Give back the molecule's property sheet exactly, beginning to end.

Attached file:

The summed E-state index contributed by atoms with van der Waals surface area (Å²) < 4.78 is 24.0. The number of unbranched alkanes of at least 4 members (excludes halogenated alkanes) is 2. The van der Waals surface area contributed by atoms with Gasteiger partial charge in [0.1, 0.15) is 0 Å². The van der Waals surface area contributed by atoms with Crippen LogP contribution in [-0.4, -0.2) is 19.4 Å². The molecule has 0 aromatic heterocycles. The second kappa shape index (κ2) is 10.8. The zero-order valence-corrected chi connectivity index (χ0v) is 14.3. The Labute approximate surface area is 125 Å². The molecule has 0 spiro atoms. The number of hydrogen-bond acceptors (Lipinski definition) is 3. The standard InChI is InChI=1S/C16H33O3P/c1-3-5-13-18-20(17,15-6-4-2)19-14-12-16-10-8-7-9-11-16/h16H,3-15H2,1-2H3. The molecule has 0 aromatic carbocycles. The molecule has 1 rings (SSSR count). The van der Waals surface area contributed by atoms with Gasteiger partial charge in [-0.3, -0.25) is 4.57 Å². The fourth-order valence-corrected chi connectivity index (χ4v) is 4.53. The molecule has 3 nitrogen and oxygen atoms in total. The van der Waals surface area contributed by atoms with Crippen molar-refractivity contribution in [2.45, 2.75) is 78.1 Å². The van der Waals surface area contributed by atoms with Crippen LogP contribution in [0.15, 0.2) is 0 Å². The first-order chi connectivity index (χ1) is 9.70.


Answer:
The summed E-state index contributed by atoms with van der Waals surface area (Å²) < 4.78 is 24.0. The number of unbranched alkanes of at least 4 members (excludes halogenated alkanes) is 2. The van der Waals surface area contributed by atoms with Gasteiger partial charge in [0.1, 0.15) is 0 Å². The van der Waals surface area contributed by atoms with Crippen LogP contribution in [-0.4, -0.2) is 19.4 Å². The molecule has 0 aromatic heterocycles. The second kappa shape index (κ2) is 10.8. The zero-order valence-corrected chi connectivity index (χ0v) is 14.3. The Labute approximate surface area is 125 Å². The molecule has 0 spiro atoms. The number of hydrogen-bond acceptors (Lipinski definition) is 3. The standard InChI is InChI=1S/C16H33O3P/c1-3-5-13-18-20(17,15-6-4-2)19-14-12-16-10-8-7-9-11-16/h16H,3-15H2,1-2H3. The molecule has 0 aromatic carbocycles. The molecule has 1 rings (SSSR count). The van der Waals surface area contributed by atoms with Gasteiger partial charge in [-0.3, -0.25) is 4.57 Å². The fourth-order valence-corrected chi connectivity index (χ4v) is 4.53. The molecule has 3 nitrogen and oxygen atoms in total. The van der Waals surface area contributed by atoms with Crippen molar-refractivity contribution in [2.45, 2.75) is 78.1 Å². The van der Waals surface area contributed by atoms with Crippen LogP contribution in [0.15, 0.2) is 0 Å². The first-order chi connectivity index (χ1) is 9.70.